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Showing posts from February, 2009

Cairns on Answers to Prayer

Possible Answers to Prayer
by Scott Cairns

Your petitions—though they continue to bear
just the one signature—have been duly recorded.
Your anxieties—despite their constant,

relatively narrow scope and inadvertent
entertainment value—nonetheless serve
to bring your person vividly to mind.

Your repentance—all but obscured beneath
a burgeoning, yellow fog of frankly more
conspicuous resentment—is sufficient.

Your intermittent concern for the sick,
the suffering, the needy poor is sometimes
recognizable to me, if not to them.

Your angers, your zeal, your lipsmackingly
righteous indignation toward the many
whose habits and sympathies offend you—

these must burn away before you’ll apprehend
how near I am, with what fervor I adore
precisely these, the several who rouse your passions.

From here.

Cairns Explores Reality through Poetry

Scott Cairns is a 2006 recipient of the Guggenheim Fellowship, a prestigious prize awarded to those recognized with exceptional achievements and promise. The cash prize, which averaged $38,236 in 2005, allows winners to develop their work free from normal monetary constraints.

According to Richard Schwartz, dean of the University of Missouri's College of Arts and Science, “The competition for Guggenheims is keen in the extreme." He says that “The daunting ratio between applicants and recipients actually understates the reality, since this is the most coveted of awards and individuals propose their strongest possible research/creative endeavors for the competition, knowing all others are doing the same.”

Cairns used the award money to travel to Mount Athos, an Orthodox monastic community in Greece. Cairns' first three visits to Mount Athos were integral to starting and finishing his prose memoir. Life on Mount Athos, like life at many secluded monasteries, is not for the cas…

Scott Cairns: On Slow Learning

If you have ever owned
a tortoise, you already know
how difficult paper training can be
for some pets.

Even if you get so far
as to instill in your tortoise
the the value of achieving the paper
there remains one obstacle -
your tortoise’s intrinsic sloth.

Even a well-intentioned tortoise
may find himself, in his journeys
to be painfully far from the mark.

Failing, your tortoise may shy away
for weeks within his shell,
utterly ashamed, or looking up with tiny,
wet eyes might offer an honest shrug.
Forgive him.

–Scott Cairns, “Slow Learner” in Compass of Affection: New and Selected Poems (Brewster, MA: Paraclete Press, 2006), 5.

Baby Pastels and the Dawning Light

A former student of mine wrote this poem about the light of the rising sun. In her poem, she makes an intuitive connection between the sun's daily birth and the hues of an infant's nursery. I did not work with her on this poem, but if the opportunity had presented itself, I would have encouraged her develop this idea further.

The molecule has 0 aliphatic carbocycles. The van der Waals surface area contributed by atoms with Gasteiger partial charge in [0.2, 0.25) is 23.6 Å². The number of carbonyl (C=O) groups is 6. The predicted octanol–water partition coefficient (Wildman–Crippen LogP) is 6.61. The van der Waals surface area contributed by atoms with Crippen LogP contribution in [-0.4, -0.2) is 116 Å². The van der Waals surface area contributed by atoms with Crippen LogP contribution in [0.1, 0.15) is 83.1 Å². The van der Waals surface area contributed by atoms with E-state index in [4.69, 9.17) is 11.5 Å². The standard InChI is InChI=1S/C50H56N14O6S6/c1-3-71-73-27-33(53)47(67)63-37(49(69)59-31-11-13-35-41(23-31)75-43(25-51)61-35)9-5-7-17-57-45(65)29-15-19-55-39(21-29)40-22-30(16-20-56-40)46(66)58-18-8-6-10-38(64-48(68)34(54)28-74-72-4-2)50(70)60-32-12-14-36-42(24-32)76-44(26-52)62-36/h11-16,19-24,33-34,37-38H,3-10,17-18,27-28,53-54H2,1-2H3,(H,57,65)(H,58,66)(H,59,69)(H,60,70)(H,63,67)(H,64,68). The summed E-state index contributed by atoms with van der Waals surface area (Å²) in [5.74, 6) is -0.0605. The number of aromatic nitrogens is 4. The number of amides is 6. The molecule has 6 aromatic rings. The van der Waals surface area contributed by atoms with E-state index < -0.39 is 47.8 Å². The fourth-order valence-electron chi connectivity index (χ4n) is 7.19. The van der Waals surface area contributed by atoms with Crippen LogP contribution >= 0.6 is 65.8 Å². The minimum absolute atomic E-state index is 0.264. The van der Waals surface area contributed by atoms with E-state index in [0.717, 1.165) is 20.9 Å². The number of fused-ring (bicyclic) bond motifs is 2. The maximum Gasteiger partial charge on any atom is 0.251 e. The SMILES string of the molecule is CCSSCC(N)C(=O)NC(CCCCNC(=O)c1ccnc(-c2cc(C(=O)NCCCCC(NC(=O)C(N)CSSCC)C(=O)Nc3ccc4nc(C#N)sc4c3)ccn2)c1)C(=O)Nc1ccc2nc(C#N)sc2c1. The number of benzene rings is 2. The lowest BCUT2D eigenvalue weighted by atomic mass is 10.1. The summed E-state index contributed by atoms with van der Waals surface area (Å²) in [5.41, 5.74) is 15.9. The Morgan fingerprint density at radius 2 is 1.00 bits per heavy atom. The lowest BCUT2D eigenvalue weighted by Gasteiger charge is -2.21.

Wondrous Light

Oh wondrous light!
Born of the horizon, your birth spreads pastel hues
of pink, blue, yellow and violet
across the sky like a baby's blanket.
Fiery red and orange streak your playground
as brush strokes streak a canvas.
Blue filters into the sky like a baby's first breath
wile pastels melt away on the clouds.
Ascending to the zenith
you return the gift of life with radiane beams.
Your strength wanes as the day recedes
and light, now muted gold,
gilds all the earth with its Midas touch.
Oh wondrous light!

-- Megan Hofmeister

Milton's Rational "Lost Archangel"

The following is an excerpt from John Milton's poem "Paradise Lost". Here we read the soliloquy of the one "who first seduced them to that foul revolt". Satan is a great rational being who other rational materialists (such as Thomas Hobbes) find sympathy for and can trust.

'Is this the region, this the soil, the clime,'
Said then the lost Archangel, 'this the seat
That we must change for Heav'n, this mournful gloom
For that celestial light? Be it so, since he
Who now is sovran can dispose and bid
What shall be right: farthest from him is best
Whom reason hath equaled, force hath made supreme
Above his equals. Farewell happy fields
Where joy forever dwells: hail horrors, hail
Infernal world, and thou profoundest Hell
Receive thy new possessor: one who brings
A mind not to be changed by place or time.
The mind is it own place, and in itself
Can make a Heav'n of Hell, a Hell of Heav'n.

Jesus' Attitude Toward Women

The following is an excerpt from Dorothy Sayers' essay "The Human-Not-Quite-Human" which appears in a book titled Are Women Human? (Eerdmans Publishing Co., 1984).

I think I have never heard a sermon preached on the story of Martha and Mary that did not attempt, somehow, somewhere, to explain away its text. Mary's, of course, was the better part -the Lord said so, and we must not precisely contradict Him. But we will be careful not to despise Martha. No doubt, He approved of her too. We could not get on without her, and indeed (having paid lip-service to God's opinion) we must admit that we greatly prefer her. For Martha was doing a really feminine job, whereas Mary was just behaving like any other disiple, male or female; and that is a hard pill to swallow.
Perhaps it is no wonder that the women were first at the Cradle and last at the Cross. They had never known a man like this Man - there never has been such another. A prophet and teacher who never nagged at the…

Poem from Ed Pacht's Recent Chapbook

El Corazon
for Pablo Flores (South American Musician)

A poem
in words so strange
it's language is unknown
but in the power of the speaking
in the moving of the hands
in the expression of a face
there is the heart
es el corazon
beating strong
singing strong
stirring souls
and we hear
and we see
that beyond this place
es la gloria
la gloria

- ed pacht